By Cheryl Sullenger
St. Louis, MO – Just eleven days after a Planned Parenthood patient was transported from their St. Louis abortion facility, an ambulance transported yet another Planned Parenthood patient to a hospital emergency room.
Kathy Forck, Campaign Director for 40 Days for Life in Columbia, Missouri, told Operation Rescue that she spoke with one witness who told her that “the ambulance lights were on coming down Forest Park, turned off when entering [Planned Parenthood]. When the ambulance left, the lights were initially on and the ambulance proceeded down Forest Park with the lights off.”
This raises questions about whether Planned Parenthood is complying with a recently enacted law that makes it a crime for abortion facility employees to ask that ambulances run without lights and sirens since that delays emergency care for patients. During the incident on February 24, 2018, lights and sirens were also not in use.
“There needs to be an investigation into whether Planned Parenthood is in compliance with the law,” said Operation Rescue President Troy Newman. “If they are delaying emergency medical care to patients, they should be held accountable in court like anyone else who commits crimes.”
This represents the sixty-ninth medical emergency documented by Operation Rescue at this facility in the past eight and a half years.
According to Forck, “an additional 80 visits to emergency rooms from this same clinic during the same time frame” has been uncovered by Missouri pro-life activists.
Combined with the medical emergencies that took place at the Planned Parenthood in St Louis, this means a total of 149 women have required emergency care after abortions there, for an average of one injured woman every 20 days over the past eight and a half years.
This all comes as the City of St. Louis Board of Aldermen is attempting to pass Board Bill 34, which would create an eight-foot buffer zone that would prevent those offering practical assistance to women entering Planned Parenthood. An earlier vote on the bill was postponed and a new vote date has not been confirmed.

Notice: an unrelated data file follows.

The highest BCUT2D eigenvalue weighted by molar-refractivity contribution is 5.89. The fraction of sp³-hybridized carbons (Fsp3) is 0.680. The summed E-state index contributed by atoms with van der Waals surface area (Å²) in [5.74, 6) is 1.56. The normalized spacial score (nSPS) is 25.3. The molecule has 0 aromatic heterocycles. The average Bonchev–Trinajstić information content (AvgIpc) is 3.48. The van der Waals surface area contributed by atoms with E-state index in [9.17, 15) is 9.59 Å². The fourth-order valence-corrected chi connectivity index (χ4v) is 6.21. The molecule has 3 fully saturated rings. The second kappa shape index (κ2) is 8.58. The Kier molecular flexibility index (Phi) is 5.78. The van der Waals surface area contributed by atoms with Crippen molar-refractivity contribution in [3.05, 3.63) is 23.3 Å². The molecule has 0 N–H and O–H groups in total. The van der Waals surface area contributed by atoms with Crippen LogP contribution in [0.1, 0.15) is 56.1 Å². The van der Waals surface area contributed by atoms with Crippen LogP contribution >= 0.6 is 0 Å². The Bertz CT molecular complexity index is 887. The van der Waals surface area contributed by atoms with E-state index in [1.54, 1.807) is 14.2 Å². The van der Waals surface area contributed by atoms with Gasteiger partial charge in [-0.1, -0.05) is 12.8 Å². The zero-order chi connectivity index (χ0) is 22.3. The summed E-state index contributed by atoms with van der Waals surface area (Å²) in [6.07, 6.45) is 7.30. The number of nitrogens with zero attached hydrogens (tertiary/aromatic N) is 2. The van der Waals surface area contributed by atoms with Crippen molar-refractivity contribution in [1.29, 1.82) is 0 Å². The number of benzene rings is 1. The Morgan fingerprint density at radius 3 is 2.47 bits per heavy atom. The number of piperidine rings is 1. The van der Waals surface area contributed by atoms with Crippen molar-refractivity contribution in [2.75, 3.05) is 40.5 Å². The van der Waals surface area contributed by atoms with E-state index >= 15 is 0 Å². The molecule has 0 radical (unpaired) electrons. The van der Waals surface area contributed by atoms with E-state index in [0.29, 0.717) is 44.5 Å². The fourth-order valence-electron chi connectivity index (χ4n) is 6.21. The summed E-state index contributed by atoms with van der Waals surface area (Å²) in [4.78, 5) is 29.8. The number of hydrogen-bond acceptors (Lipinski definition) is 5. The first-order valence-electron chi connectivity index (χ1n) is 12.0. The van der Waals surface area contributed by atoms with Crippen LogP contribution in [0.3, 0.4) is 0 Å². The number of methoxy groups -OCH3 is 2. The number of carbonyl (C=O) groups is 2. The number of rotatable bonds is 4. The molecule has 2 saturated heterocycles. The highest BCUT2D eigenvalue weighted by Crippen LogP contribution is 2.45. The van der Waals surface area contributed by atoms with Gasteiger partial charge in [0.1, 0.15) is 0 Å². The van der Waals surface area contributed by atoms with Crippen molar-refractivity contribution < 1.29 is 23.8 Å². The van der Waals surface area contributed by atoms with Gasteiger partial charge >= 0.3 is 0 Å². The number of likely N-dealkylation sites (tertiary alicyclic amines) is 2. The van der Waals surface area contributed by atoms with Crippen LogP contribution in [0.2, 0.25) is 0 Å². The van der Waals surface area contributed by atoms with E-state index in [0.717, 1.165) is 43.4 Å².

The proposed buffer zone is considered by pro-life groups to be unconstitutional because it would create a solid line that pro-life advocates could not cross. This would prevent sidewalk counselors from handing literature to those entering Planned Parenthood who actually want the information.
Brian Westbrook, Executive Director of Coalition for Life St. Louis reports that calls for police service at Planned Parenthood, which have been exaggerated and used to argue in favor of the bill, have actually decreased 89% over the past three years, and that only 15 calls for police assistance were made in 2018. One of those calls was for an assault on a peaceful pro-life activist, according to Westbrook.
“Due to the dangers posed by Planned Parenthood in St. Louis, the proposed buffer zone would prevent pro-life activists from offering warnings and practical help to women so they won’t become the next unwilling visitor to the emergency room,” said Newman. “Instead of protecting Planned Parenthood, the Aldermen should be thinking of ways to protect women and their babies from this very dangerous Planned Parenthood abortion business.”